American Alpine Jounrna and Accidents in North American Climbing

North America, Canada, Coast Range, Mount Waddington from the North

  • Climbs And Expeditions
  • Climb Year:
  • Publication Year: 1976

Mount Waddington from the North. From July 18 to August 3, Mike Warburton and I traversed the Coast Range from east to west via the Tiedemann and Franklin Glaciers and climbed the north ridge of Mount Waddington by a new route. We approached the range by plane from Campbell River. While on our way in to Ephemeron Lake, we air-dropped some of our supplies at Rainy Knob. It then took us one and a half days to reach Rainy Knob via Nabob Pass and the Tiedemann Glacier. In one day from Rainy Knob we took most of our food up to the Waddington-Combatant Col via the right side of the upper Tiedemann Glacier and returned. In the next seven days there were three days of good climbing weather and four days of storm, but it was enough for us to ascend the Bravo Icefall and headwall to Bravo Col, thence to the bergschrund under the main rock tower. On July 27 from our snow cave under the main rock tower, we ascended the northeast face to the first big notch on the north ridge. We bypassed the large overhanging ice bulge by traversing up and left on the face and then followed the north ridge to the summit across the gap the Steck party encountered in 1950. We descended via the regular southeast chimney rappel route and arrived back at our snow cave in darkness. It had been an exciting long day. On July 28 we returned to the Waddington-Combatant Col by following a direct northeast line on snow. A hanging glacier near the bottom of this route presented unexpected difficulties. In retrospect we were lucky to get down to the col this way. On July 29, to get off the col, we down-climbed the rock buttress which splits the upper Scimitar Glacier. Some rappels and uneasy moments near the bottom of the icefall made for a memorable day. That night we camped near the sharp bend in the Scimitar underneath Fury Gap. The weather worsened as we ascended the far west side of the glacier up to Fury Gap and then shifted over to the east side of the gap to descend on to the upper Franklin. A three-day storm then pounded us as we struggled along the Franklin Glacier to reach its snout and then along the north side of the Franklin River to the logging camp at Knight Inlet. Alec Dalgleish’s memorial cairn at Ice-fall Point and an encounter with a grizzly along the abandoned (washed out) logging road to Knight Inlet highlighted this part of our trip.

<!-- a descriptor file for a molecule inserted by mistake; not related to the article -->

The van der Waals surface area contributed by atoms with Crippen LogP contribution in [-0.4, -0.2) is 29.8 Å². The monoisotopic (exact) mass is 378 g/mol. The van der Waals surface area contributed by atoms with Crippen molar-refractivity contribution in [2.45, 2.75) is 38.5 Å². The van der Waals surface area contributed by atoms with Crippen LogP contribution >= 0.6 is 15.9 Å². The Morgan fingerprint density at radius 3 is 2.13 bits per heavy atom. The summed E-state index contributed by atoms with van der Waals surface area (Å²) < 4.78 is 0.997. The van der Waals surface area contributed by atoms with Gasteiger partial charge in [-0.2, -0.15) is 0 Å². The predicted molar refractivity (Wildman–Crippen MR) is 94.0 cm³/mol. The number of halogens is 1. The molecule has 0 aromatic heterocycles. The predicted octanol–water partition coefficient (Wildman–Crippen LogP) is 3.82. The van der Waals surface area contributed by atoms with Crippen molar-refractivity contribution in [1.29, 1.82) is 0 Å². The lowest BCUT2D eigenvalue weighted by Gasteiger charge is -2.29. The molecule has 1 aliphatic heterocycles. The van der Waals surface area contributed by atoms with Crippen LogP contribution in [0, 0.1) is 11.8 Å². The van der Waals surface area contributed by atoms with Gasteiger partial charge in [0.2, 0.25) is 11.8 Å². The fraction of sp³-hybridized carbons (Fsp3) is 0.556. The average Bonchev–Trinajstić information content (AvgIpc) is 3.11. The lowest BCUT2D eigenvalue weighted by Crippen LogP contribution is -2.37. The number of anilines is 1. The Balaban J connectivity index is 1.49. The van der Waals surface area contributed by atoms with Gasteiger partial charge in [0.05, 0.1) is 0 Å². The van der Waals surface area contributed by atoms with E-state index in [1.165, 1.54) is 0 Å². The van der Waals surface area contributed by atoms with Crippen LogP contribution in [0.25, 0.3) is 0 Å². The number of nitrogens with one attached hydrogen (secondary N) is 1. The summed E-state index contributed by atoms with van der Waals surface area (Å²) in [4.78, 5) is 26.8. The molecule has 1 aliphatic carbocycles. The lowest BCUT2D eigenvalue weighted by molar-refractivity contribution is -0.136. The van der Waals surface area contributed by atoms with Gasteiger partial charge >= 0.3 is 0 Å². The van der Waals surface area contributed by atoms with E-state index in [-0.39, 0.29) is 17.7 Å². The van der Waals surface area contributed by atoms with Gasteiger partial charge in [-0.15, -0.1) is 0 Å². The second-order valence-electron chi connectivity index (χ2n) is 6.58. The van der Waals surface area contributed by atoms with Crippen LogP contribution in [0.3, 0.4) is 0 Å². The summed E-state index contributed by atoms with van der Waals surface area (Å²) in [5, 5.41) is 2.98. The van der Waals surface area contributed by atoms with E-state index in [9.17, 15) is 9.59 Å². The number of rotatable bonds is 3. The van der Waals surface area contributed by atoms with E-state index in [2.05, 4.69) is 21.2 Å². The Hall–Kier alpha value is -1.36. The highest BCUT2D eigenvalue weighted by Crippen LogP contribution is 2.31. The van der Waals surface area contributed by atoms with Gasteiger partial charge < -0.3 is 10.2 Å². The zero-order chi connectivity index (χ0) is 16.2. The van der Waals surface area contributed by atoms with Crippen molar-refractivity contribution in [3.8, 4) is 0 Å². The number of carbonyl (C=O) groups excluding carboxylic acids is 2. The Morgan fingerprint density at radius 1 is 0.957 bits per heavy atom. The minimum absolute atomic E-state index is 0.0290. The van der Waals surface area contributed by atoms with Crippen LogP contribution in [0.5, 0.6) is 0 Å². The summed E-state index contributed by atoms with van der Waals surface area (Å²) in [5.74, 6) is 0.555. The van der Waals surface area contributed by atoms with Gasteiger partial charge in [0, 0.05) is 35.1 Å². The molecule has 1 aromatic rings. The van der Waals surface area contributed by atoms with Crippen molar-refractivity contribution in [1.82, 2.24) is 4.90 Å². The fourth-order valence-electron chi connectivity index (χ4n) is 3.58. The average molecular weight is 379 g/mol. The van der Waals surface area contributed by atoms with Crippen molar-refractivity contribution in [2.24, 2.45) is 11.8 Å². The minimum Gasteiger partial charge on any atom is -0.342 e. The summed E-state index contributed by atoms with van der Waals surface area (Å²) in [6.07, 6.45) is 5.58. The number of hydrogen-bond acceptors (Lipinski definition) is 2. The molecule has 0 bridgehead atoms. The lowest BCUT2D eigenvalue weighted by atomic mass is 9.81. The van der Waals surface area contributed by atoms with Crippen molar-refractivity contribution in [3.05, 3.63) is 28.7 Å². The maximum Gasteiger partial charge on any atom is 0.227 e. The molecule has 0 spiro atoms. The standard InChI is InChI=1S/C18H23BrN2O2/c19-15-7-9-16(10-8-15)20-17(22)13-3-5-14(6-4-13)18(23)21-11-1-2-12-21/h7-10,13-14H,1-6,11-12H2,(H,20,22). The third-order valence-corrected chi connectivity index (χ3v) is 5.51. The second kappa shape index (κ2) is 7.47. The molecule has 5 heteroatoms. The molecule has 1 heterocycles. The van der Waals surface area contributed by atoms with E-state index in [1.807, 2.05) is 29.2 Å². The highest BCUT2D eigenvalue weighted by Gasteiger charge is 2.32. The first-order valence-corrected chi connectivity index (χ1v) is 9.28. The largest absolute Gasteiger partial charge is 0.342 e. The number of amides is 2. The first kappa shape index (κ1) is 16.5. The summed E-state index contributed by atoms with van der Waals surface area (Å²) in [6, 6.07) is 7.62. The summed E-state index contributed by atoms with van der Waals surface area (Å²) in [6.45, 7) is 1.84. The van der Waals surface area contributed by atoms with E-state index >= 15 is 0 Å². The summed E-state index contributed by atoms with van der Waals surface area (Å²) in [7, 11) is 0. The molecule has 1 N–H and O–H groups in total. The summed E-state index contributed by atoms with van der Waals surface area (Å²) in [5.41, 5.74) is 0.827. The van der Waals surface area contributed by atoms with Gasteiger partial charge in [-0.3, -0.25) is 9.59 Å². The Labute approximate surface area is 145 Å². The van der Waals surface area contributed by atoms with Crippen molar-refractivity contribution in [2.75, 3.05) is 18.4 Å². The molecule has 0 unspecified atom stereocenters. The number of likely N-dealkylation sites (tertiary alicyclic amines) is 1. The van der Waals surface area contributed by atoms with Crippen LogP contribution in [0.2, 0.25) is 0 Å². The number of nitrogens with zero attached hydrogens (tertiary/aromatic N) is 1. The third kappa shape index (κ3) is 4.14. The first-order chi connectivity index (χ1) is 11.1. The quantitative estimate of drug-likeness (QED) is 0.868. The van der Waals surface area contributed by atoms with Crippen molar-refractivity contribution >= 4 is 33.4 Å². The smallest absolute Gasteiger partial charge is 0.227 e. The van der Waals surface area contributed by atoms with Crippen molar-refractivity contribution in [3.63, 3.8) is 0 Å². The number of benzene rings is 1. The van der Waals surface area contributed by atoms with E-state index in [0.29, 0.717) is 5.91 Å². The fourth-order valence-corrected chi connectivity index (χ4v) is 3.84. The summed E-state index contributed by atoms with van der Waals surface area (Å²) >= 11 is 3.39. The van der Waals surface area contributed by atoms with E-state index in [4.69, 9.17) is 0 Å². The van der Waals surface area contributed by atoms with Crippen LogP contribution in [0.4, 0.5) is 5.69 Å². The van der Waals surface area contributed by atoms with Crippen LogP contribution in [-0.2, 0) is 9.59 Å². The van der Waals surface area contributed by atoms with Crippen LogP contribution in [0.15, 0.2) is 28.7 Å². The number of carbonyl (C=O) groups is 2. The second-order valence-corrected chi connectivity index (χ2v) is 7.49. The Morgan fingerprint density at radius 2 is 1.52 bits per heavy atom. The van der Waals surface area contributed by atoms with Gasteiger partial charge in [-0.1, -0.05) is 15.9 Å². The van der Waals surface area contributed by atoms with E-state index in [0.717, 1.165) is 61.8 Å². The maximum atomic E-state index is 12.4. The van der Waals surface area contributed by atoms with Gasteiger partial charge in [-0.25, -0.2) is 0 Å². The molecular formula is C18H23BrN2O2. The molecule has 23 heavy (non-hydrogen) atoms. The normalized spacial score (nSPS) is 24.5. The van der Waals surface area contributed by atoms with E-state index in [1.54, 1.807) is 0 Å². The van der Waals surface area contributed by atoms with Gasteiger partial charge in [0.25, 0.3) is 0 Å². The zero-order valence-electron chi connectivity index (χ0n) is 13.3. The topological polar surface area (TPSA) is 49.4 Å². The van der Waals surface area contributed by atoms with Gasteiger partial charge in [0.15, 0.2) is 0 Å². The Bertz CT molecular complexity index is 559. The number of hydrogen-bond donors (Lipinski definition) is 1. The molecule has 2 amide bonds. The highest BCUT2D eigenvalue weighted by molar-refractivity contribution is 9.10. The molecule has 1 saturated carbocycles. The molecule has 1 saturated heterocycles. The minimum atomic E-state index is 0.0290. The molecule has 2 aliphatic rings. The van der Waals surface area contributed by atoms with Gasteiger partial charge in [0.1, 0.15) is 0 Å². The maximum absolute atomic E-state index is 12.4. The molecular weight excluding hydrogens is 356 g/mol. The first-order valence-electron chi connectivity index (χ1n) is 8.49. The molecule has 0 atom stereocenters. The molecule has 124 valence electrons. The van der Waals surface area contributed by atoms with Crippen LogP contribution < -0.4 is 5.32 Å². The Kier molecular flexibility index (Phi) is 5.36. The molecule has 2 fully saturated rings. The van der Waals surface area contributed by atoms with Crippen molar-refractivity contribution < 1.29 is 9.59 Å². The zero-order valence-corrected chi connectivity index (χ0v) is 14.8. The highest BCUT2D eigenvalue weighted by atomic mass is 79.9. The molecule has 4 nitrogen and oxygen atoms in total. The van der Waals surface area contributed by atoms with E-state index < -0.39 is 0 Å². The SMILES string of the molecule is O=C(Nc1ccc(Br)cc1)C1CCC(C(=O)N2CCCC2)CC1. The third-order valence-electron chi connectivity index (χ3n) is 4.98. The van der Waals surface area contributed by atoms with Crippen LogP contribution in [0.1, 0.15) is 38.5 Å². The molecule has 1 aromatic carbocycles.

R.D. Caughron

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